Five ways funders can support emerging innovations.

By Kate Sturla, Analytics Director

Mar 01, 2024

Innovations for Poverty Action (IPA’s) recent report on “Best Bets” in global development provides an excellent framework for identifying promising new innovations on the path to scale. But once found, how do we help them scale effectively?

Global Innovation Fund (GIF) finds and supports emerging innovations by placing our own “bets” on what will achieve impact and successfully scale. We were early funders of organisations pioneering innovations highlighted in the Best Bets report, such as SMS reminders for childhood vaccines, edutainment, and digital payments. Along the way, we've had big wins: investments with outsized returns in the form of positive impacts on millions of lives.

Here, we share five lessons from GIF’s nine years of experience finding and funding emerging innovations:

  1. Be open to ideas from anywhere. GIF actively sources ideas from social entrepreneurs in Africa and South and Southeast Asia, but we also maintain an open application window. This expansive approach helps us find organisations with out-of-the-box ideas, such as Impact(Ed), that lie beyond our networks. Working across multiple sectors and geographies also allows us to stay open to new solutions

  2. Make funding flexible. Too often, promising ideas falter for lack of funding. We call this the “missing middle” – the relative lack of support for ideas that are past the pilot stage supported by many incubators and accelerators, but still too small to attract USAID/FCDO level grants. GIF is unique in its ability to fund both not-for-profit initiatives (via grants) as well as for-profit companies (via debt and/or equity). This flexibility allows us to prioritise the innovation regardless of where it originates, and invest in ideas that have positively impacted millions of people.

  3. Apply rigour (within reason). GIF seeks to estimate the impact of our investments as rigorously as possible, while recognising that the evidence available for new innovations is inherently incomplete. Where direct evidence is limited we draw a range of other sources, including evidence reviews from partners like IPA and data collected by our innovators. Our Practical Impact framework allows us to make informed decisions, highlight sources of uncertainty, and update our impact projections with new information.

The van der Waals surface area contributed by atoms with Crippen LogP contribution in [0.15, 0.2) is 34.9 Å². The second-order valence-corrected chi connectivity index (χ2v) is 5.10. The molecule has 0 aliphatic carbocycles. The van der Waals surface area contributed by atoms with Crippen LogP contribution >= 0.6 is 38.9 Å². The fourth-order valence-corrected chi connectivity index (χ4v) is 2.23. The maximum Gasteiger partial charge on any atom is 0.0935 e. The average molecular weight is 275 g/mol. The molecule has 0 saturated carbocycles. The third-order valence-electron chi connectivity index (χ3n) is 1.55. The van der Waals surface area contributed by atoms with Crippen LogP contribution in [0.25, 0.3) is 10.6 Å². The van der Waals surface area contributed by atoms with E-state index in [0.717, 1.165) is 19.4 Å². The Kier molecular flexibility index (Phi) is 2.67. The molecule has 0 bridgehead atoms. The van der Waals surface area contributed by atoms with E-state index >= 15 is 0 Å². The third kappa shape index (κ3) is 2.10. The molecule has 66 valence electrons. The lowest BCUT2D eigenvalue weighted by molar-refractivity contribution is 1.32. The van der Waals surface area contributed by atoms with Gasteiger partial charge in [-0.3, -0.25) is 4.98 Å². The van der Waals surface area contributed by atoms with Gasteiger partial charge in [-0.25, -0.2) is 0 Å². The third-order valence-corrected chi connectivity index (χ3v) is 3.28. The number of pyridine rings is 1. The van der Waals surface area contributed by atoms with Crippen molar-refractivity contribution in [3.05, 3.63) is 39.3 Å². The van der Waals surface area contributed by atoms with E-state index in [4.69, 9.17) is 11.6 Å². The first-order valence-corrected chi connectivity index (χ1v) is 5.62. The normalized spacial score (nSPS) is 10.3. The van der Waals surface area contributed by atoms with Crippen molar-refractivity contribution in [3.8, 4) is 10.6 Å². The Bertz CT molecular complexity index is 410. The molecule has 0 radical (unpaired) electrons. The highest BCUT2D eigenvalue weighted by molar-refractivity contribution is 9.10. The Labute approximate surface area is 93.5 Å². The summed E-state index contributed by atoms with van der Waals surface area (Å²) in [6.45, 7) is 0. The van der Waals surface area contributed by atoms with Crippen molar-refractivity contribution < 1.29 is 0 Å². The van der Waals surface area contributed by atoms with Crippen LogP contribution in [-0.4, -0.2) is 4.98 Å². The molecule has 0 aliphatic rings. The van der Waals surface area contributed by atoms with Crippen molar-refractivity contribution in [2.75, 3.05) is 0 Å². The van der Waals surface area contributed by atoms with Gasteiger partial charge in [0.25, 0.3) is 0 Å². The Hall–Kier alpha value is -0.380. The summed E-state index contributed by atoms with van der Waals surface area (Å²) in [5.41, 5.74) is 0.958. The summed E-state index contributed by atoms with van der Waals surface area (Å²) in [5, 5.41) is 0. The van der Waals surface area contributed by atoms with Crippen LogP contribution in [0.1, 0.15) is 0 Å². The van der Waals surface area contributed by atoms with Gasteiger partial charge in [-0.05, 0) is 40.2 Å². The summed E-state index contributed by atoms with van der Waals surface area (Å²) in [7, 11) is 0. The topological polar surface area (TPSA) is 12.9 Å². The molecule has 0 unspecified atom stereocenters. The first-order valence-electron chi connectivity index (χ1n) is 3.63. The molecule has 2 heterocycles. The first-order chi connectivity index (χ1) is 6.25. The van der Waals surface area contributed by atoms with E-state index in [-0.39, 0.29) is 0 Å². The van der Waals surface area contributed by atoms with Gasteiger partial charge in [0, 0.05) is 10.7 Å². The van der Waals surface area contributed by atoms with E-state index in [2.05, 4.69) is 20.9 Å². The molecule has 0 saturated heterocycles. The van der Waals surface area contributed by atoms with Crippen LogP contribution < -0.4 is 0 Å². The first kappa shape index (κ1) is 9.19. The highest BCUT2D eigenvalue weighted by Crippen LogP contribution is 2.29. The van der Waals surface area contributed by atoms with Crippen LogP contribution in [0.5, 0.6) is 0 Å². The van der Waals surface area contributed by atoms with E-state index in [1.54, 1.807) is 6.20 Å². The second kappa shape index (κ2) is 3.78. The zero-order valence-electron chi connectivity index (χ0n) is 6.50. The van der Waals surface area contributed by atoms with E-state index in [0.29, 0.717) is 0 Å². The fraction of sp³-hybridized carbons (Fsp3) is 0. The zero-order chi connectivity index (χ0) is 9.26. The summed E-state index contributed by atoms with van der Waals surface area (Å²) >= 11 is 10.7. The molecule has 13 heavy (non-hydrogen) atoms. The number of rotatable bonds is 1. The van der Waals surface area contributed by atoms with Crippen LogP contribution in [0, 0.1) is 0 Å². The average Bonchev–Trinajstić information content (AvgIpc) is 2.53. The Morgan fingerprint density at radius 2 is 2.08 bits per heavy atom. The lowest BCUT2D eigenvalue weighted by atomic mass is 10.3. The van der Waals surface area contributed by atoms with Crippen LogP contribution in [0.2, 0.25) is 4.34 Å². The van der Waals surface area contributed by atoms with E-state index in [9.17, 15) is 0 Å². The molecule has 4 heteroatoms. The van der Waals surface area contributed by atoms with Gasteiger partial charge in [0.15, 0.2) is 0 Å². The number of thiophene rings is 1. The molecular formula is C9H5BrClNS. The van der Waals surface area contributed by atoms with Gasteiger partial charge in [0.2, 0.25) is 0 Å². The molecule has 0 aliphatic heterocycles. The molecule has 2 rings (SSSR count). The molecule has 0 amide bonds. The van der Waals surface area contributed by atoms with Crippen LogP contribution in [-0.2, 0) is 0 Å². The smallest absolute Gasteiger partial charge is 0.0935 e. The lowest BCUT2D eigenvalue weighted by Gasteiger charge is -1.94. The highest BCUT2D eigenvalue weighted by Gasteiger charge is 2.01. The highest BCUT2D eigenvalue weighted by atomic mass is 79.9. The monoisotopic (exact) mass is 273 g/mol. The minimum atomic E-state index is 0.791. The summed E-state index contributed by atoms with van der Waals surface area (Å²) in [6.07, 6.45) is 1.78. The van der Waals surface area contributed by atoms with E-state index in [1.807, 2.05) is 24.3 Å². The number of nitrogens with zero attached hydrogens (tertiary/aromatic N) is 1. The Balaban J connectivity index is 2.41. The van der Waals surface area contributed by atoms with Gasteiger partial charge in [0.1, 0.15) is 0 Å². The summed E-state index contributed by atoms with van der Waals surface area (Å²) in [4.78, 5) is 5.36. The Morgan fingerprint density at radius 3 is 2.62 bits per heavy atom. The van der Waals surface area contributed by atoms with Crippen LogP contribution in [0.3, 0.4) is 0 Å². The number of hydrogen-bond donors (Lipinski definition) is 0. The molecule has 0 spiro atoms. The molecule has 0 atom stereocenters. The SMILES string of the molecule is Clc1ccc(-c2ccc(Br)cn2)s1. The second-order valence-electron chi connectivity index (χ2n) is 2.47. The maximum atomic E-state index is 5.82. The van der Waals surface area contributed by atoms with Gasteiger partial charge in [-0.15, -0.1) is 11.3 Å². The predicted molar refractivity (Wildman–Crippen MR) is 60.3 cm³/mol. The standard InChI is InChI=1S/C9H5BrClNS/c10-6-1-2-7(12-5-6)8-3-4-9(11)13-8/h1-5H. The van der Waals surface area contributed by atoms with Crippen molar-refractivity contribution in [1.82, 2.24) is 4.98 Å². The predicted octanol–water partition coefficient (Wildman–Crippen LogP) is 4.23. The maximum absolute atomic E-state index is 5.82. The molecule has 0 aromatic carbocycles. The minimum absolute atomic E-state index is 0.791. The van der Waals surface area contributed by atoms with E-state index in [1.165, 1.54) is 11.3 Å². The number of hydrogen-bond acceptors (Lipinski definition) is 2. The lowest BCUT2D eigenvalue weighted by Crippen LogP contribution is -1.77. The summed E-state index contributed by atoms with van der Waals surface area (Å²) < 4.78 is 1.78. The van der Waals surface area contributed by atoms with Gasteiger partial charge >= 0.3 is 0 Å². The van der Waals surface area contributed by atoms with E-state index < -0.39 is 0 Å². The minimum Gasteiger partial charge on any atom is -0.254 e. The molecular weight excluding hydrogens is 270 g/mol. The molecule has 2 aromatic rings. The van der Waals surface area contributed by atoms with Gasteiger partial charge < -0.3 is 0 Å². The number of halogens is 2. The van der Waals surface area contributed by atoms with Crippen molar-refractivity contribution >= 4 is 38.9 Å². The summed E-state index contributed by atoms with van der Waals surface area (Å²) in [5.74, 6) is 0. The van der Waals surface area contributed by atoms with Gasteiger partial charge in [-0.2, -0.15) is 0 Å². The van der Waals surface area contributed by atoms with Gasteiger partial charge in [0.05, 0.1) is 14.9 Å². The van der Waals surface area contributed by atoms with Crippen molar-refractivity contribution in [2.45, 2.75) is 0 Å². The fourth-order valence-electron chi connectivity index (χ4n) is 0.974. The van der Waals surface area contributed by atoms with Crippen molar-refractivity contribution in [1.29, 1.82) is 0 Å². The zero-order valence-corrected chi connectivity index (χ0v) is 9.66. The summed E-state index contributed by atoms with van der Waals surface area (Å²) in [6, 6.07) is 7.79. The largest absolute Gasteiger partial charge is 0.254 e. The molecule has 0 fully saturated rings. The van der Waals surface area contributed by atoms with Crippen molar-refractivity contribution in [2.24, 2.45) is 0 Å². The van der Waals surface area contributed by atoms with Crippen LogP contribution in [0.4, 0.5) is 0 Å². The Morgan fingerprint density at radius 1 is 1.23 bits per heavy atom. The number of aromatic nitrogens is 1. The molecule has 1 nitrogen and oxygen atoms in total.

4. Manage risks – but don’t avoid them completely. Some early-stage innovations won’t work out, and that’s okay. GIF manages those risks by offering different levels of support based on the evidence available. We invest in data collection and evaluations so pilots can generate useful information even when they fail. Finally, we measure success across our whole portfolio instead of on a project-by-project basis. We’d rather have a few projects succeed spectacularly and positively impact millions of people than invest in less ambitious projects that rarely fail.

  5. Plan for success. Even early-stage pilots require a plausible path to scale. For our private-sector investments, this may be plans for expanding the business to new countries and regions; for our public sector partners, this may be a government partnership. But even the best idea cannot achieve large-scale impact without a way to grow. Over the years, GIF has learned to prioritise local partners, strong communications plans and early investments in developing scaling plans.

IPA’s Best Bets report provides a framework for classifying promising innovations along the path to scale and the necessary steps to push them forward alongside key partners. GIF’s investment philosophy, honed over almost a decade of supporting early-stage innovations to scale, can provide a road map to funders for how best to support them. We encourage more funders to use these tools to take calculated risks and bet big on impact.